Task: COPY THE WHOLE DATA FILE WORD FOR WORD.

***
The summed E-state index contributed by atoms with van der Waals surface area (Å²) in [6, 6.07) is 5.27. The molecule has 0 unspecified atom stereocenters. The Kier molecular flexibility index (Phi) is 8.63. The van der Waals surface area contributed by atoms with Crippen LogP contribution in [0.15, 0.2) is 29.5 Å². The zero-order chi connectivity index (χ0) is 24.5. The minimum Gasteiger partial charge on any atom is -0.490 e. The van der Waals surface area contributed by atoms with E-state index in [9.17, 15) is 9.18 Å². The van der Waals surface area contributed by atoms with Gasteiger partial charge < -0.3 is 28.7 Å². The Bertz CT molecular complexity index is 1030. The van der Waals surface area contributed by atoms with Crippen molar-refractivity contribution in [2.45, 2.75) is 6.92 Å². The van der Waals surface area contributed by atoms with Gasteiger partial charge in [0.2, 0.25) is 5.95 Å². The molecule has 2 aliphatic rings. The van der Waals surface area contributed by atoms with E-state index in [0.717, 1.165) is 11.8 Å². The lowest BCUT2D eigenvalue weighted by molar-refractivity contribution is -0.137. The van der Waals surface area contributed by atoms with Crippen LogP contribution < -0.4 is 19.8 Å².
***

The summed E-state index contributed by atoms with van der Waals surface area (Å²) in [6, 6.07) is 5.27. The molecule has 0 unspecified atom stereocenters. The Kier molecular flexibility index (Phi) is 8.63. The van der Waals surface area contributed by atoms with Crippen LogP contribution in [0.15, 0.2) is 29.5 Å². The zero-order chi connectivity index (χ0) is 24.5. The minimum Gasteiger partial charge on any atom is -0.490 e. The van der Waals surface area contributed by atoms with E-state index in [9.17, 15) is 9.18 Å². The van der Waals surface area contributed by atoms with Gasteiger partial charge < -0.3 is 28.7 Å². The Bertz CT molecular complexity index is 1030. The van der Waals surface area contributed by atoms with Crippen molar-refractivity contribution in [2.45, 2.75) is 6.92 Å². The van der Waals surface area contributed by atoms with Gasteiger partial charge in [0.2, 0.25) is 5.95 Å². The molecule has 2 aliphatic rings. The van der Waals surface area contributed by atoms with E-state index in [0.717, 1.165) is 11.8 Å². The lowest BCUT2D eigenvalue weighted by molar-refractivity contribution is -0.137. The van der Waals surface area contributed by atoms with Crippen LogP contribution < -0.4 is 19.8 Å².